Study shows that meta-analysis of RNA-Seq data is robust, finds key changes in AD

From Alzforum by Chelsea Weidman Burke

As some scientists create huge, new, single-nucleus RNA-sequencing datasets, others devise ways to better use existing ones. At the Alzheimer’s Association International Conference held last month in San Diego, California, Evan Macosko of the Broad Institute of Harvard and MIT in Cambridge, Massachusetts, presented his work combining small databanks into a large one. Akin to doing a meta-analysis, this approach boosts statistical power, allowing Macosko to test if transcriptome changes tied to AD progression are consistent across cohorts.

Macosko and colleagues first turned to a unique cohort by Ville Leinonen, Kuopio University Hospital, Finland. Leinonen and colleagues have collected prefrontal cortex biopsies taken from 700 adults with normal-pressure hydrocephalus, a condition where excess cerebrospinal fluid swells the brain ventricles. It is treated by placing a drainage shunt into the ventricles, and this procedure allows scientists to take a tissue sample during surgery. The tissue provides a snapshot into the living brain without the peri- or postmortem artifacts that can compromise RNA stability and skew transcriptional signatures….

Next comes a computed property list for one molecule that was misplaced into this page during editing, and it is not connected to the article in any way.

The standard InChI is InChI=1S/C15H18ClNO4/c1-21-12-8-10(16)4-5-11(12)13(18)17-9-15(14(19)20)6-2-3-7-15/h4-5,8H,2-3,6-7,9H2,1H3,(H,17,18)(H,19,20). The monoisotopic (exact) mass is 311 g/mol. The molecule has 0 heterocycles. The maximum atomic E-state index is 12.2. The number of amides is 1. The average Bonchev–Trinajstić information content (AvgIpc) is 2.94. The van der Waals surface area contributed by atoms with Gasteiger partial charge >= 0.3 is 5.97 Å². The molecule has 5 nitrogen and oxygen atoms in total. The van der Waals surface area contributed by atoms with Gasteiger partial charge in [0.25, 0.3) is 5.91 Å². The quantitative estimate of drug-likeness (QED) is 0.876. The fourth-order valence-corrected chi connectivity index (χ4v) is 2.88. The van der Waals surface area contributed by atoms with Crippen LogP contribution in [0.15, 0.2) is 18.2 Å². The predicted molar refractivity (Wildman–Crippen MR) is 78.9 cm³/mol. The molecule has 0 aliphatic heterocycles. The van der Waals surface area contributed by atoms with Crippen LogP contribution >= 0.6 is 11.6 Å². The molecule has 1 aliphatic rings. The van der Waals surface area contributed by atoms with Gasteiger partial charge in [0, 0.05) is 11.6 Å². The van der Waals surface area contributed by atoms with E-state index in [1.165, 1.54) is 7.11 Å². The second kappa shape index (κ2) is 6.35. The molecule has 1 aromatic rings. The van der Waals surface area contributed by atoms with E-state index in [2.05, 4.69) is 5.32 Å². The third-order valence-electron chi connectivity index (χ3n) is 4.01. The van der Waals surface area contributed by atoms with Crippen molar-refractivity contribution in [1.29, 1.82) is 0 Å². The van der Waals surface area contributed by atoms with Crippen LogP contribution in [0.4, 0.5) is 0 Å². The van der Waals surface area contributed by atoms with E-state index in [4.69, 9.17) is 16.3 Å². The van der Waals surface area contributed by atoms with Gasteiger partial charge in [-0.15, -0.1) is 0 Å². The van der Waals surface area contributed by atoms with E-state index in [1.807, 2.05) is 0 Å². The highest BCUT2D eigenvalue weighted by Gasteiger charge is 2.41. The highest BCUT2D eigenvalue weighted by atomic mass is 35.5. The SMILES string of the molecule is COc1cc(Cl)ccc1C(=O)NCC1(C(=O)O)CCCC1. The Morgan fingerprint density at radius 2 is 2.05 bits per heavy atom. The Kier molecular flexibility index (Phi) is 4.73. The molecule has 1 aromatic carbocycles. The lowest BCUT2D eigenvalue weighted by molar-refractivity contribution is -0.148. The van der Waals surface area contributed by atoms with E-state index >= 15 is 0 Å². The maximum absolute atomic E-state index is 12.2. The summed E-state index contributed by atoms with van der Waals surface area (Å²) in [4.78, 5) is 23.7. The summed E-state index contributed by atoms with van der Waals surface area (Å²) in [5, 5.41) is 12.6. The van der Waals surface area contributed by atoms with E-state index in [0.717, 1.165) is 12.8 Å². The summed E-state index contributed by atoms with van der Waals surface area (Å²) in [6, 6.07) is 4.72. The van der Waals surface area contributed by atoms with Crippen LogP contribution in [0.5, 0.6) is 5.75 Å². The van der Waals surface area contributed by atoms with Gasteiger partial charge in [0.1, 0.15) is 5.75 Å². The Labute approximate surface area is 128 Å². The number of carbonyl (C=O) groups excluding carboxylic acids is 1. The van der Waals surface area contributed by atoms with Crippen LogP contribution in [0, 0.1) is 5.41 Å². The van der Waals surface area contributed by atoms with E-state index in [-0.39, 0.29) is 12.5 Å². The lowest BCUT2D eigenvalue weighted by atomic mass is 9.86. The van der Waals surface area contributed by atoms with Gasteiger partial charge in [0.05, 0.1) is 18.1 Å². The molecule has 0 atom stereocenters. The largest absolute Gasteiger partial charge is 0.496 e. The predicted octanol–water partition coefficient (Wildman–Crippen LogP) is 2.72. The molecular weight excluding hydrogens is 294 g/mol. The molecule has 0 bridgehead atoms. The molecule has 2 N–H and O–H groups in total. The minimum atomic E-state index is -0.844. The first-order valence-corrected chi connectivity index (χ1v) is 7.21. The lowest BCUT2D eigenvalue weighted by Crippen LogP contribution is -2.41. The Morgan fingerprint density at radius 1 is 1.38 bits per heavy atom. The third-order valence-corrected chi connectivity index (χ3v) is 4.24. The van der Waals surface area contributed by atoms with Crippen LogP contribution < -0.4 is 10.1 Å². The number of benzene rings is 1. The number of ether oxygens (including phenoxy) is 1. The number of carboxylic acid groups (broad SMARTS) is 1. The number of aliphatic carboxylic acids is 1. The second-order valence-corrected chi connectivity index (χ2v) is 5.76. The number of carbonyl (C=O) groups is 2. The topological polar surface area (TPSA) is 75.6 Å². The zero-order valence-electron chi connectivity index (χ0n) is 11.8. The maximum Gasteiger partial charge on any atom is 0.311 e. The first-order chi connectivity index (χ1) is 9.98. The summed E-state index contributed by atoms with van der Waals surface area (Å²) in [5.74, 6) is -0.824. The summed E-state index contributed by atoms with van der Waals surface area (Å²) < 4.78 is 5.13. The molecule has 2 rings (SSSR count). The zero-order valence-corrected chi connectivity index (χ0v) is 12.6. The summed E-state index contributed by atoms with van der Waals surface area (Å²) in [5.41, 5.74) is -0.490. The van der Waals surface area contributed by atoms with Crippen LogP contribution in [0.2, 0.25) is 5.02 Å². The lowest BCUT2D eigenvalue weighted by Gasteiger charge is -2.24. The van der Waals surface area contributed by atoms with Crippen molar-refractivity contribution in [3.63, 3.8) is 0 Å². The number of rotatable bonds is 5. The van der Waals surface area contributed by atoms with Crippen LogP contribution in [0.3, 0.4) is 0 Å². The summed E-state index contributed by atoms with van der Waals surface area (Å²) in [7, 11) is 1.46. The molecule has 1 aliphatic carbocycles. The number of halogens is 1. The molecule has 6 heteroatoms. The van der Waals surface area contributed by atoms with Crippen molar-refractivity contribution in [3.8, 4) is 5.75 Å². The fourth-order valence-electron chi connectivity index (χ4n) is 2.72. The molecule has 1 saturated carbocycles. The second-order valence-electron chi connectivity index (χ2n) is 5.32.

Reshuffle by Cell Type. Algorithms align cell clusters from different datasets (colors) to generate one cluster for each cell type (symbols). [Courtesy of Evan Macosko, Broad Institute.]


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